Inquiring Minds - Fighting Pathogens

Flagstaff, AZ – The man who cracked the DNA code in the deadly anthrax letter attacks is going after superbugs.

NAU's most famous DNA detective, Dr. Paul Keim, is using his microbial forensics to take down E. coli, Valley Fever, MRSA and the flu. Keim's molecular diagnostics skills were recruited when lethal anthrax arrived in the mail.

"A spore is a lot like a seed," Keim says, "in some ways similar to a virus in that the spores are highly resistant and can spread across time and space very readily. And when if finds its next victim, then it germinates and when it germinates, it leads to the disease called anthrax."

As serious as a spore that's gone systemic, this Regents Professor puts on his full protective gear to enter the world of dangerous pathogens.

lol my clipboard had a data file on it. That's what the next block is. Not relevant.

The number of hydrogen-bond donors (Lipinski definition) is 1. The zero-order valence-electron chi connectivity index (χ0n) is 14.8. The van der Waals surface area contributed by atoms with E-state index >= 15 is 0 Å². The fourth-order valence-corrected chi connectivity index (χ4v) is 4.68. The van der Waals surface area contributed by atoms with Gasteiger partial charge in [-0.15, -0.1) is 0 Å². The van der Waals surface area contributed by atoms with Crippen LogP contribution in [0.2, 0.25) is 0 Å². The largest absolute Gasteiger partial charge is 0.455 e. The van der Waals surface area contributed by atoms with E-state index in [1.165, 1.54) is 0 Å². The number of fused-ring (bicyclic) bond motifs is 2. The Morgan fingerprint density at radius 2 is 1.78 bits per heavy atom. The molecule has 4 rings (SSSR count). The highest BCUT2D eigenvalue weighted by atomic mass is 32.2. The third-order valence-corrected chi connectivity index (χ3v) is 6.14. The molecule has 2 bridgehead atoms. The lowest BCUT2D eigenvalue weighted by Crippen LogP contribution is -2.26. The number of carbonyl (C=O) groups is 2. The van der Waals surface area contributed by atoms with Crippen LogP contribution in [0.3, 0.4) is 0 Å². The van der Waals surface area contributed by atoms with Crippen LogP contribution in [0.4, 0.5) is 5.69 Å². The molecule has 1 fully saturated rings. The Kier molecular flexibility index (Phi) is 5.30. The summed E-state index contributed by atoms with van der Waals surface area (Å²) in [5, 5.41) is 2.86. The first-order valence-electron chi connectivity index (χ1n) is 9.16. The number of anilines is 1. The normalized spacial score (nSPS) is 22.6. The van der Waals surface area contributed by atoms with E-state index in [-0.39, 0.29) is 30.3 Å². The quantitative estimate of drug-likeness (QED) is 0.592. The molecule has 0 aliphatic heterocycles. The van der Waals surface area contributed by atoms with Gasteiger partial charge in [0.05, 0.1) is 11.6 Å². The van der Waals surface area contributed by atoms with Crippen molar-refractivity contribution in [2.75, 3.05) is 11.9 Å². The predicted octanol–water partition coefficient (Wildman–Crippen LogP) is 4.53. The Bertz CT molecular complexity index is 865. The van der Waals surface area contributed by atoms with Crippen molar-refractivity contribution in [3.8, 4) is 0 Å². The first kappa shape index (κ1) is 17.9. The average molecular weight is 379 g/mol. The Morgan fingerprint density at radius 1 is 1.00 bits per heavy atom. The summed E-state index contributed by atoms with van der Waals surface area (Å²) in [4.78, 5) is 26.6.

"We're super careful," he says, so much so that he says working with anthrax is actually relaxing. "You go back there and there's kind of this white noise from the fan, you're all gowned up and you've got your gloves on and you know you've got to focus."

Tens of millions of dollars were focused on tracing the genetic fingerprints of that particular anthrax strain back to its army lab. Keim, the Director of NAU's Microbial Genetic and Genomics Center, says that investment is paying off.

"It's what I like to call the war dividend. So while we're fighting this war on terror, we also developed technology that would be applicable to any other disease."

As director of TGEN, the Translational Genomics Research Institute, Keim says bio-terrorism may give us the chills, but his work with pathogens may help us all wash our hands of killer germs.